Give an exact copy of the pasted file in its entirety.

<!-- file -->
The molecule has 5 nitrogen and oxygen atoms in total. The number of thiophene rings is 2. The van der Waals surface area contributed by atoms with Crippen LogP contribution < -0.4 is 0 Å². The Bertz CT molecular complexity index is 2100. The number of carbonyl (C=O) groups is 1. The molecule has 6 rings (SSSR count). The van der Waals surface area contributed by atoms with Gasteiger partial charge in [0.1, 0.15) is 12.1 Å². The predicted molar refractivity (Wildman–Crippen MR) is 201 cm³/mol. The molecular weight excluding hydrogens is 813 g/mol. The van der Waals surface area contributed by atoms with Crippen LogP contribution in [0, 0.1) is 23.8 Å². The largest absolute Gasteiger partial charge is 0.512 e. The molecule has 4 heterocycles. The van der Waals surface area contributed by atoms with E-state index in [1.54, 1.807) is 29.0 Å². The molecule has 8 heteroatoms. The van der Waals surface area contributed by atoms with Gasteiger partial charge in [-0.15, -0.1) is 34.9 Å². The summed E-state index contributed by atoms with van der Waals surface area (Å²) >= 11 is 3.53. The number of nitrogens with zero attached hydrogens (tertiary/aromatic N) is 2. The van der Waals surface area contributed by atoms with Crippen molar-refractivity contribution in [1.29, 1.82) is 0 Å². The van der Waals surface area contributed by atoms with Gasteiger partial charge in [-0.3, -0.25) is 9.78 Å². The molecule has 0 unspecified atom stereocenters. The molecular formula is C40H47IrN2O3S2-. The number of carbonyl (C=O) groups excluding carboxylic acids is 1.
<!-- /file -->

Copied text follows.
The molecule has 5 nitrogen and oxygen atoms in total. The number of thiophene rings is 2. The van der Waals surface area contributed by atoms with Crippen LogP contribution < -0.4 is 0 Å². The Bertz CT molecular complexity index is 2100. The number of carbonyl (C=O) groups is 1. The molecule has 6 rings (SSSR count). The van der Waals surface area contributed by atoms with Gasteiger partial charge in [0.1, 0.15) is 12.1 Å². The predicted molar refractivity (Wildman–Crippen MR) is 201 cm³/mol. The molecular weight excluding hydrogens is 813 g/mol. The van der Waals surface area contributed by atoms with Crippen LogP contribution in [0, 0.1) is 23.8 Å². The largest absolute Gasteiger partial charge is 0.512 e. The molecule has 4 heterocycles. The van der Waals surface area contributed by atoms with E-state index in [1.54, 1.807) is 29.0 Å². The molecule has 8 heteroatoms. The van der Waals surface area contributed by atoms with Gasteiger partial charge in [-0.15, -0.1) is 34.9 Å². The summed E-state index contributed by atoms with van der Waals surface area (Å²) >= 11 is 3.53. The number of nitrogens with zero attached hydrogens (tertiary/aromatic N) is 2. The van der Waals surface area contributed by atoms with Crippen molar-refractivity contribution in [1.29, 1.82) is 0 Å². The van der Waals surface area contributed by atoms with Gasteiger partial charge in [-0.3, -0.25) is 9.78 Å². The molecule has 0 unspecified atom stereocenters. The molecular formula is C40H47IrN2O3S2-. The number of carbonyl (C=O) groups excluding carboxylic acids is 1.